Sunday, April 23, 2017

LeetCode Online Judge Questions Table

Leetcode (Finished)

# Title Difficulty Keyword
268 Missing Number Medium
267 Palindrome Permutation II Medium
266 Palindrome Permutation Easy
265 Paint House II Hard
264 Ugly Number II Medium
263 Ugly Number Easy
261 Graph Valid Tree Medium
260 Single Number III Medium
259 3Sum Smaller Medium
258 Add Digits Easy
257 Binary Tree Paths Easy
242 Valid Anagram Easy
241 Different Ways to Add Parentheses Medium
240 Search a 2D Matrix II Medium
239 Sliding Window Maximum Hard
238 Product of Array Except Self Medium
237 Delete Node in a Linked List Easy
236 Lowest Common Ancestor of a Binary Tree Medium
235 Lowest Common Ancestor of a Binary Search Tree Easy
234 Palindrome Linked List Easy
233 Number of Digit One Hard
232 Implement Queue using Stacks Easy
231 Power of Two Easy
230 Kth Smallest Element in a BST Medium
229 Majority Element II Medium
228 Summary Ranges Medium
227 Basic Calculator II Medium
226 Invert Binary Tree Easy
225 Implement Stack using Queues Easy
224 Basic Calculator Hard
223 Rectangle Area Easy
222 Count Complete Tree Nodes Medium
221 Maximal Square Medium
220 Contains Duplicate III Medium
219 Contains Duplicate II Easy
218 The Skyline Problem Hard
217 Contains Duplicate Easy
216 Combination Sum III Medium
215 Kth Largest Element in an Array Medium
214 Shortest Palindrome Hard
213 House Robber II Medium DP
212 Word Search II Hard
211 Add and Search Word - Data structure design Medium
210 Course Schedule II Medium
209 Minimum Size Subarray Sum Medium
208 Implement Trie (Prefix Tree) Medium
207 Course Schedule Medium
206 Reverse Linked List Easy
205 Isomorphic Strings Easy
204 Count Primes Easy
203 Remove Linked List Elements Easy
202 Happy Number Easy
201 Bitwise AND of Numbers Range Medium
200 Number of Islands Medium
199 Binary Tree Right Side View Medium
198 House Robber Easy
191 Number of 1 Bits Easy
190 Reverse Bits Easy
189 Rotate Array Easy
188 Best Time to Buy and Sell Stock IV Hard
187 Repeated DNA Sequences Medium
179 Largest Number Medium
174 Dungeon Game Hard
173 Binary Search Tree Iterator Medium
172 Factorial Trailing Zeroes Easy
171 Excel Sheet Column Number Easy
169 Majority Element Easy
168 Excel Sheet Column Title Easy
167 Two Sum II - Input array is sorted Medium
166 Fraction to Recurring Decimal Medium
165 Compare Version Numbers Easy
164 Maximum Gap Hard
162 Find Peak Element Medium
160 Intersection of Two Linked Lists Easy
155 Min Stack Easy
154 Find Minimum in Rotated Sorted Array II Hard
153 Find Minimum in Rotated Sorted Array Medium
152 Maximum Product Subarray Medium
151 Reverse Words in a String Medium
150 Evaluate Reverse Polish Notation Medium
149 Max Points on a Line Hard
148 Sort List Medium
147 Insertion Sort List Medium
146 LRU Cache Hard
145 Binary Tree Postorder Traversal Hard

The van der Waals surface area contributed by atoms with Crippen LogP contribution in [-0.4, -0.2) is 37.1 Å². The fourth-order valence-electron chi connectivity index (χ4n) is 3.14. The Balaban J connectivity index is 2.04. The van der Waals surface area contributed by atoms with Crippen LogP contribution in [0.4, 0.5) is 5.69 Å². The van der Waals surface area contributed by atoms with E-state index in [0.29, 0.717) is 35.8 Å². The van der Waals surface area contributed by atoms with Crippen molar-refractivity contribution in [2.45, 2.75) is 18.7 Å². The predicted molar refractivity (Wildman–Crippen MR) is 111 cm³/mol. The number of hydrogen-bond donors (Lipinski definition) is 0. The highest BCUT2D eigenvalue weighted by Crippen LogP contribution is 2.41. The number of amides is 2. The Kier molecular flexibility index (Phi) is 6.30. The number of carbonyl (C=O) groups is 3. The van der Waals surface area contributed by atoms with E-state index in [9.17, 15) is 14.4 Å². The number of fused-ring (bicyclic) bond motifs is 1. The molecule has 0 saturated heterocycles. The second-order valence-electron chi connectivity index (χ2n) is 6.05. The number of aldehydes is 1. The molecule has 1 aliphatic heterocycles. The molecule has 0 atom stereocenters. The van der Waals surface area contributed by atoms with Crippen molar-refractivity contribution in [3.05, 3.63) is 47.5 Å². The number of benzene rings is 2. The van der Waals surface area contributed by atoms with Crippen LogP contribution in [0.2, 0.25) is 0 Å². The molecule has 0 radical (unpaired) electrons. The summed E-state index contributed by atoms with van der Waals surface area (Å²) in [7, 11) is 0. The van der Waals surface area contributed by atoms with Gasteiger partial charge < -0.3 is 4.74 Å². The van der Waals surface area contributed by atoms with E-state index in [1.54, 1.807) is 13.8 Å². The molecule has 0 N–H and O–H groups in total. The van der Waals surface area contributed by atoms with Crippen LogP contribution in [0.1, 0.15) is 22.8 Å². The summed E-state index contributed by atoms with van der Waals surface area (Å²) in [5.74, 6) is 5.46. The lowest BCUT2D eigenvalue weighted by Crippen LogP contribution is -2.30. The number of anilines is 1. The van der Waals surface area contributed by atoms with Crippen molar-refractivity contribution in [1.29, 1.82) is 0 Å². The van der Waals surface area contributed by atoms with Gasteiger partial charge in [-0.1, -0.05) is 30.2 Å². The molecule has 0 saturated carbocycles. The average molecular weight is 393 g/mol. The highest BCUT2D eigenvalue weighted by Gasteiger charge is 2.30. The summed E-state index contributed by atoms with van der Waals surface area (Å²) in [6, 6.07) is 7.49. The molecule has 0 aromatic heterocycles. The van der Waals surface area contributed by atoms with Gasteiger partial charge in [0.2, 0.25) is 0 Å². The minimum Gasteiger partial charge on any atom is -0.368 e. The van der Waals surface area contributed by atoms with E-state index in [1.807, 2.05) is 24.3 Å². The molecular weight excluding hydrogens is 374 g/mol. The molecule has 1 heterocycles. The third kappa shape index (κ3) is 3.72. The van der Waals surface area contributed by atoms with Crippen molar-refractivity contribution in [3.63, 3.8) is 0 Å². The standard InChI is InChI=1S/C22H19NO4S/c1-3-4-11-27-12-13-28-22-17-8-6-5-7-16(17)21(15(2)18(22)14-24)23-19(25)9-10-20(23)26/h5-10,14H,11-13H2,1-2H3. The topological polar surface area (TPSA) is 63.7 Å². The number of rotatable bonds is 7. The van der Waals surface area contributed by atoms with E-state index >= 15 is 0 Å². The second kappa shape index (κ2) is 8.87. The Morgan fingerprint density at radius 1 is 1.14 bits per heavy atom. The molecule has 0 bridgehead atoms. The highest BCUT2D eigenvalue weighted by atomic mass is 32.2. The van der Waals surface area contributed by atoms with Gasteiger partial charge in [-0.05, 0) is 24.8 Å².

144 Binary Tree Preorder Traversal Medium
143 Reorder List Medium
142 Linked List Cycle II Medium
141 Linked List Cycle Easy
140 Word Break II Hard
139 Word Break Medium
138 Copy List with Random Pointer Hard
137 Single Number II Medium
136 Single Number Easy
135 Candy Hard
134 Gas Station Medium
133 Clone Graph Medium
132 Palindrome Partitioning II Hard
131 Palindrome Partitioning Medium
130 Surrounded Regions Medium
129 Sum Root to Leaf Numbers Medium
128 Longest Consecutive Sequence Hard
127 Word Ladder Medium
126 Word Ladder II Hard
125 Valid Palindrome Easy
124 Binary Tree Maximum Path Sum Hard
123 Best Time to Buy and Sell Stock III Hard
122 Best Time to Buy and Sell Stock II Medium
121 Best Time to Buy and Sell Stock Easy
120 Triangle Medium
119 Pascal's Triangle II Easy
118 Pascal's Triangle Easy
117 Populating Next Right Pointers in Each Node II Hard
116 Populating Next Right Pointers in Each Node Medium
115 Distinct Subsequences Hard
114 Flatten Binary Tree to Linked List Medium
113 Path Sum II Medium
112 Path Sum Easy
111 Minimum Depth of Binary Tree Easy
110 Balanced Binary Tree Easy
109 Convert Sorted List to Binary Search Tree Medium
108 Convert Sorted Array to Binary Search Tree Medium
107 Binary Tree Level Order Traversal II Easy
106 Construct Binary Tree from Inorder and Postorder Traversal Medium
105 Construct Binary Tree from Preorder and Inorder Traversal Medium
104 Maximum Depth of Binary Tree Easy
103 Binary Tree Zigzag Level Order Traversal Medium
102 Binary Tree Level Order Traversal Easy
101 Symmetric Tree Easy
100 Same Tree Easy
99 Recover Binary Search Tree Hard
98 Validate Binary Search Tree Medium
97 Interleaving String Hard
96 Unique Binary Search Trees Medium
95 Unique Binary Search Trees II Medium
94 Binary Tree Inorder Traversal Medium
93 Restore IP Addresses Medium
92 Reverse Linked List II Medium
91 Decode Ways Medium
90 Subsets II Medium
89 Gray Code Medium
88 Merge Sorted Array Easy
87 Scramble String Hard
86 Partition List Medium
85 Maximal Rectangle Hard
84 Largest Rectangle in Histogram Hard
83 Remove Duplicates from Sorted List Easy
82 Remove Duplicates from Sorted List II Medium
81 Search in Rotated Sorted Array II Medium
80 Remove Duplicates from Sorted Array II Medium
79 Word Search Medium
78 Subsets Medium
77 Combinations Medium
76 Minimum Window Substring Hard
75 Sort Colors Medium
74 Search a 2D Matrix Medium
73 Set Matrix Zeroes Medium
72 Edit Distance Hard
71 Simplify Path Medium
70 Climbing Stairs Easy
69 Sqrt(x) Medium
68 Text Justification Hard
67 Add Binary Easy
66 Plus One Easy
65 Valid Number Hard
64 Minimum Path Sum Medium
63 Unique Paths II Medium
62 Unique Paths Medium
61 Rotate List Medium
60 Permutation Sequence Medium
59 Spiral Matrix II Medium
58 Length of Last Word Easy
57 Insert Interval Hard
56 Merge Intervals Hard
55 Jump Game Medium
54 Spiral Matrix Medium
53 Maximum Subarray Medium
52 N-Queens II Hard
51 N-Queens Hard
50 Pow(x, n) Medium
49 Group Anagrams Medium
48 Rotate Image Medium
47 Permutations II Medium
46 Permutations Medium
45 Jump Game II Hard
44 Wildcard Matching Hard
43 Multiply Strings Medium
42 Trapping Rain Water Hard
41 First Missing Positive Hard
40 Combination Sum II Medium
39 Combination Sum Medium
38 Count and Say Easy
37 Sudoku Solver Hard
36 Valid Sudoku Easy
35 Search Insert Position Medium
34 Search for a Range Medium
33 Search in Rotated Sorted Array Hard
32 Longest Valid Parentheses Hard
31 Next Permutation Medium
30 Substring with Concatenation of All Words Hard
29 Divide Two Integers Medium
28 Implement strStr() Easy
27 Remove Element Easy
26 Remove Duplicates from Sorted Array Easy